Articles Tagged with Family Law

visitation during paternity actionWhen a man is not named on a child’s birth certificate, a paternity action is needed to determine that the man is the child’s biological father and to establish his rights and responsibilities. A paternity action is the legal process used to establish the paternity of a child. This is most often done by using DNA analysis of a swab test or a blood test. In the state of Florida, a paternity action may be filed by the child’s mother, the man involved or even by the child.

Some of the reasons a paternity action may be needed include:

• To verify a child’s identity or to give a child a needed identity.

divorce disclosuresIn a divorce or family law case, people are often concerned that their former spouse or significant other will not be entirely straightforward with their financial information. Through a procedure called mandatory disclosure , the state of Florida mandates that each party is fully informed about the other party’s financial situation.

In simple terms, a mandatory disclosure means that the financial information of both parties in a divorce or other family law case are required to be disclosed. It specifically requires that financial affidavits be exchanged, and this requirement is not able to be waived. Mandatory disclosures must be filed within 45 days of the case being served. They must also be continually updated whenever there is a substantial change in one of the party’s financial circumstances.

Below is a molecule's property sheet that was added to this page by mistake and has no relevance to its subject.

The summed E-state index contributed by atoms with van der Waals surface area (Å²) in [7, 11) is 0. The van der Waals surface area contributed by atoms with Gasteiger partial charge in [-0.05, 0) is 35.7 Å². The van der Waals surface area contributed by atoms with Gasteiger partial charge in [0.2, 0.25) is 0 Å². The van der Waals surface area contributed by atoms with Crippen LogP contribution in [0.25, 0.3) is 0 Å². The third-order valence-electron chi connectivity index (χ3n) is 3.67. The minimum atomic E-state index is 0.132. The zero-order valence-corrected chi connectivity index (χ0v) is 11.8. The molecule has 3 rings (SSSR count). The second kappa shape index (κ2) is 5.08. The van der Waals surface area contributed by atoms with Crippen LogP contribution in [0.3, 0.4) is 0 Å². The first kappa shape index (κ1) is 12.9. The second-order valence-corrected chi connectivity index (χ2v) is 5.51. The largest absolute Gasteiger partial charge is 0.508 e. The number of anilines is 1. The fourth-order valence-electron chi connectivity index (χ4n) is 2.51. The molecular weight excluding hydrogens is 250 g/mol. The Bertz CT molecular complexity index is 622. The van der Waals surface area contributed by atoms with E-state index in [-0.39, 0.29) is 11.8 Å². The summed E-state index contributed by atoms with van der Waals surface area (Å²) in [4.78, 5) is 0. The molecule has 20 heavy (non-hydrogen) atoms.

On top of the financial affidavit, there are additional documents required which help demonstrate the debts and assets of each party. These documents are furnished as a way to support the numerical figures on the affidavit. Some of these documents may not always be necessary and can potentially be waived if agreed upon by both parties.

Bankruptcy is an excellent retirement strategy, especially if you are behind in saving for retirement because your credit card debt is robbing you of your ability to save.

Just look at the math:

Let’s say you’re about 10 years away from retirement, and you owe $25,000 in credit card debt at a typical 18.9% interest. Based upon your budget, you can pay no more than $500 per month toward this debt while maintaining your monthly expenses.